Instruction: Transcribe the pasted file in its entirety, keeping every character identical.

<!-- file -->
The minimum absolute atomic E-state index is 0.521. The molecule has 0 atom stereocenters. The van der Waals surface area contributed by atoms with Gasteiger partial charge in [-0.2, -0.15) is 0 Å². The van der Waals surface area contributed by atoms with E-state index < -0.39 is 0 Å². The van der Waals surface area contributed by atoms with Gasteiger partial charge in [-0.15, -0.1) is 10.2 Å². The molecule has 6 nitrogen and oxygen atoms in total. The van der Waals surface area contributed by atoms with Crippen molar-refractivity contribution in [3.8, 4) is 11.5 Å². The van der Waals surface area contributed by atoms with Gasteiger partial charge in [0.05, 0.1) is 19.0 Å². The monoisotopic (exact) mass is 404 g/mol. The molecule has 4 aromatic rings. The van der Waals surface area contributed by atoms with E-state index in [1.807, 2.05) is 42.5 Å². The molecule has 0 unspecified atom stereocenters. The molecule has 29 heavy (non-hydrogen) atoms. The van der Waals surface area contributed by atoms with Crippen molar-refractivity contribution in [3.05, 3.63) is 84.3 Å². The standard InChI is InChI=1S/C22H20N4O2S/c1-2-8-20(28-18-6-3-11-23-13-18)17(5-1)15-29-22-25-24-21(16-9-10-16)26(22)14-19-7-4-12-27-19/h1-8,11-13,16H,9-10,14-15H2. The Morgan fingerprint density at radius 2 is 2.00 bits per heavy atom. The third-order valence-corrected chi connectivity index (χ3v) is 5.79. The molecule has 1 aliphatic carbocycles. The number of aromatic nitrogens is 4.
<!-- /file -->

The minimum absolute atomic E-state index is 0.521. The molecule has 0 atom stereocenters. The van der Waals surface area contributed by atoms with Gasteiger partial charge in [-0.2, -0.15) is 0 Å². The van der Waals surface area contributed by atoms with E-state index < -0.39 is 0 Å². The van der Waals surface area contributed by atoms with Gasteiger partial charge in [-0.15, -0.1) is 10.2 Å². The molecule has 6 nitrogen and oxygen atoms in total. The van der Waals surface area contributed by atoms with Crippen molar-refractivity contribution in [3.8, 4) is 11.5 Å². The van der Waals surface area contributed by atoms with Gasteiger partial charge in [0.05, 0.1) is 19.0 Å². The monoisotopic (exact) mass is 404 g/mol. The molecule has 4 aromatic rings. The van der Waals surface area contributed by atoms with E-state index in [1.807, 2.05) is 42.5 Å². The molecule has 0 unspecified atom stereocenters. The molecule has 29 heavy (non-hydrogen) atoms. The van der Waals surface area contributed by atoms with Crippen molar-refractivity contribution in [3.05, 3.63) is 84.3 Å². The standard InChI is InChI=1S/C22H20N4O2S/c1-2-8-20(28-18-6-3-11-23-13-18)17(5-1)15-29-22-25-24-21(16-9-10-16)26(22)14-19-7-4-12-27-19/h1-8,11-13,16H,9-10,14-15H2. The Morgan fingerprint density at radius 2 is 2.00 bits per heavy atom. The third-order valence-corrected chi connectivity index (χ3v) is 5.79. The molecule has 1 aliphatic carbocycles. The number of aromatic nitrogens is 4.